Crafting the Perfect Elevator Pitch

Perfect Elevator Pitch

by Joanne Gore, Director of Marketing, Avanti

This article orignially appeared in PrintMediaCentr’s News from the Printerverse


Picture yourself in an elevator on the 15th floor. The doors open and in walks Kevin O’Leary, from Shark Tank (US) and Dragon’s Den (Canada). You catch his attention and offer to shake his hand. He extends his, says hello, and says: “Nice to meet you. What do you do?”

How would you answer? Think about it. You have about 2 minutes to spit it out, with enthusiasm, while engaging him, and hoping that the conversation continues after the doors open up on the ground floor.

What would happen if one of your co-workers was in that elevator instead of you? Would the pitch be the same?

The name “elevator pitch” reflects the idea that it should be possible to deliver the summary in the time span of an elevator ride, or approximately thirty seconds to two minutes and is widely credited to Ilene Rosenzweig and Michael Caruso (while he was Editor for Vanity Fair) for its origin. The term itself comes from a scenario of an accidental meeting with someone important in the elevator. If the conversation inside the elevator in those few seconds is interesting and value adding, the conversation will either continue after the elevator ride, or end in exchange of business cards or a scheduled meeting. (source: Wikipedia)

When written, the typical elevator pitch is 25 to 50 words. It offers information about what your company does, the customers you serve and, most importantly, how your company is unique. It seems simple, after all, it’s only 25 – 30 words. But I’ve seen (and heard) many that go something like:

I run/work at Acme Printing. We produce high quality print at a great price with exceptional customer service. We have the latest presses and equipment and our shop runs 24/7. No job is too big or too small. (38 words)

Although factually, all of the above may be correct, it really isn’t unique. Granted there is the statement of being open 24/7. But really, isn’t that the expectation (regardless of the reality)? Because chances are you are running far more jobs through your shop than ever before. And you’re doing it with fewer resources, smaller margins, and in less-than-ideal timeframes. All because the customer wants it “right away”.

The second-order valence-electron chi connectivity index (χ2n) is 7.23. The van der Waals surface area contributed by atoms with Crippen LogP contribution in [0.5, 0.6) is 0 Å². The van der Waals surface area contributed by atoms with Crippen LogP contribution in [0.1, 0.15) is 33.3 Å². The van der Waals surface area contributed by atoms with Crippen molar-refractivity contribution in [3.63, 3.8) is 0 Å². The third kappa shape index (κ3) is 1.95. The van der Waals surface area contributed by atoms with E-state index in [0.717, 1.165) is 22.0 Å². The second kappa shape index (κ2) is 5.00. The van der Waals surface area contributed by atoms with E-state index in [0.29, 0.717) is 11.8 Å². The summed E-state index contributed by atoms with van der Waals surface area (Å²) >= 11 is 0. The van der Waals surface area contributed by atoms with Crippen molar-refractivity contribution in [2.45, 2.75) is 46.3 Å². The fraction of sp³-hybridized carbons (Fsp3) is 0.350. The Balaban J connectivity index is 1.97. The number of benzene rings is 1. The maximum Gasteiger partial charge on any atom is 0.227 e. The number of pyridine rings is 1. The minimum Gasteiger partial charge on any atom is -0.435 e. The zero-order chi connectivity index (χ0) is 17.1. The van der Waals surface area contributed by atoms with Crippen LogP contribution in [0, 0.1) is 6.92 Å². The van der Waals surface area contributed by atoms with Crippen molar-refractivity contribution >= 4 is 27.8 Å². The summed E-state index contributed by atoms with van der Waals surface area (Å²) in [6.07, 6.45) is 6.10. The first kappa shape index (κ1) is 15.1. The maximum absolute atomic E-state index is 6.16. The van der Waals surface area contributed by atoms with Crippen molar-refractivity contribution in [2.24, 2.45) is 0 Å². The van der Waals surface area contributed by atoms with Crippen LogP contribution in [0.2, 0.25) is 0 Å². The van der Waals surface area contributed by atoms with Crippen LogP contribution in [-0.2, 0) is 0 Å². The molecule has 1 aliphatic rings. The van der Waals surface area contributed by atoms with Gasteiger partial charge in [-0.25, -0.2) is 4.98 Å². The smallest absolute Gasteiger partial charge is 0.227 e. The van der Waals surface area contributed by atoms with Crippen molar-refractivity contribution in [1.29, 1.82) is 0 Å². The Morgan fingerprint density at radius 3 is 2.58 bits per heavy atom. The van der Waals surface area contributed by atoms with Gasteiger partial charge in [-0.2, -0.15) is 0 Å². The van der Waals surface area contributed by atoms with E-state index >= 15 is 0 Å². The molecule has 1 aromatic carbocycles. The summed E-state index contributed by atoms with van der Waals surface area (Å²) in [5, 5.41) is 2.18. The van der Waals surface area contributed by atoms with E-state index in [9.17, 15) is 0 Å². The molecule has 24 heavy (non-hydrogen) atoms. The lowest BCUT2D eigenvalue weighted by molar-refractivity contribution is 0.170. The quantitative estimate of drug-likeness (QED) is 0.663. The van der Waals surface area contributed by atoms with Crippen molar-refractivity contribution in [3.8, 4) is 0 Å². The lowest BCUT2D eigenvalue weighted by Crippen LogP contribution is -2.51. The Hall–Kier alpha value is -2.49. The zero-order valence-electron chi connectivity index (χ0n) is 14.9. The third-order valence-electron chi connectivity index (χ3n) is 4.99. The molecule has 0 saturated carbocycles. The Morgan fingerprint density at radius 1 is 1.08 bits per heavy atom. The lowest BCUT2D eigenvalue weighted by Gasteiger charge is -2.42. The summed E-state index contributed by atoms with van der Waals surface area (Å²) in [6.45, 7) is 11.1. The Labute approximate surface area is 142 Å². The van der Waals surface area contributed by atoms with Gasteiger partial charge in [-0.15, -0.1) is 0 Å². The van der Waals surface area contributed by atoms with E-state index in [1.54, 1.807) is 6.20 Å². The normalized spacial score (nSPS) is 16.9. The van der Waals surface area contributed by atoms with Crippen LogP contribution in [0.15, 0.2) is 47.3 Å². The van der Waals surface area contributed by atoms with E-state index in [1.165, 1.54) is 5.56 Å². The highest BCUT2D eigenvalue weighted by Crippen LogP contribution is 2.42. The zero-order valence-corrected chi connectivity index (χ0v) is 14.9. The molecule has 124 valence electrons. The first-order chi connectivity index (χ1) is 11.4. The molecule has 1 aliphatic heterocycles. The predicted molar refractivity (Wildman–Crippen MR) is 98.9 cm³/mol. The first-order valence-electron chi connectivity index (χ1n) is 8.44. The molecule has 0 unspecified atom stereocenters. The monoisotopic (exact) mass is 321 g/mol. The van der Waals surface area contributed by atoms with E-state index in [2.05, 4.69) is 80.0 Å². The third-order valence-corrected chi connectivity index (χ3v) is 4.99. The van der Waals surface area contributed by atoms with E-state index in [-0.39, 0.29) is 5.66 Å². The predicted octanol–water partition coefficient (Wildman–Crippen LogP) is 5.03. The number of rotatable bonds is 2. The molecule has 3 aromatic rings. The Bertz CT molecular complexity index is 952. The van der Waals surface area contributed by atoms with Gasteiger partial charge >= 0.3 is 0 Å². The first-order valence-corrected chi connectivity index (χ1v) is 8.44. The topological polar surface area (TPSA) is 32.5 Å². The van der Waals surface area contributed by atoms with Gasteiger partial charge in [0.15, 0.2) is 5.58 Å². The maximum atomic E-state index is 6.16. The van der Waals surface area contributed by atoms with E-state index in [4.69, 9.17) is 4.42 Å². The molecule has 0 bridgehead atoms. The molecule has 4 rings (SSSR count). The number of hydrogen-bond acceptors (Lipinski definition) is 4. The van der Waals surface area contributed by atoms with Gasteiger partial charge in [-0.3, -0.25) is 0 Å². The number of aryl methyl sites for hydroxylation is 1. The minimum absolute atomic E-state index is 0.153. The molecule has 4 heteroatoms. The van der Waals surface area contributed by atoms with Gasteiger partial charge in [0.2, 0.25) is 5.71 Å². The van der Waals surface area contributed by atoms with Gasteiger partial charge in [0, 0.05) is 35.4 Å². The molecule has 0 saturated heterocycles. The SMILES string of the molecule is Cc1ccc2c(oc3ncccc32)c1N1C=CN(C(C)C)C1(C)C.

What if instead of the “vanilla” pitch, above, it was positioned as follows:

I run/work at Acme Printing. We specialize in full-colour digital print solutions for education, training, and sales professionals who demand quick turnaround times, often overnight. (25 words)

To help you get from Vanilla to Chocolate Explosion (yes, I’m a chocoholic), I’ve outlined eight questions for you to contemplate. Once you’ve answered them, you can whittle them down until you’ve crafted your perfect pitch. This might prove to be one of the most daunting tasks you face…but the end result will far outweigh the challenge.

  1. What do you do?
  2. How are you different or unique?
  3. What are the key benefits? (aka: What’s in it for me the customer/user?)
  4. Who are the target audiences? (note: if you say “everyone” go back to #1 and start over)
  5. What are their characteristics such as demographics, education, habits, etc.?
  6. Who’s the competition, and what are the competitive alternatives? (note: if you don’t think you have any competition then ask yourself “why not”? Then go back to #1 and start over)
  7. What are your customers’ pain points or needs?
  8. How could you make their lives better (happier/easier/more profitable, etc.)?

Finally…be sure to test your elevator pitch out. Not only with your executive and marketing teams, but with your staff. And your neighbours. And your friends. The more the better, especially if they’re outside the industry. Give the pitch to your mom (or dad). If they “get it”, chances are you’re good to go.

Now, go out and ride some elevators! And treat yourself to some ice cream while you’re at it!

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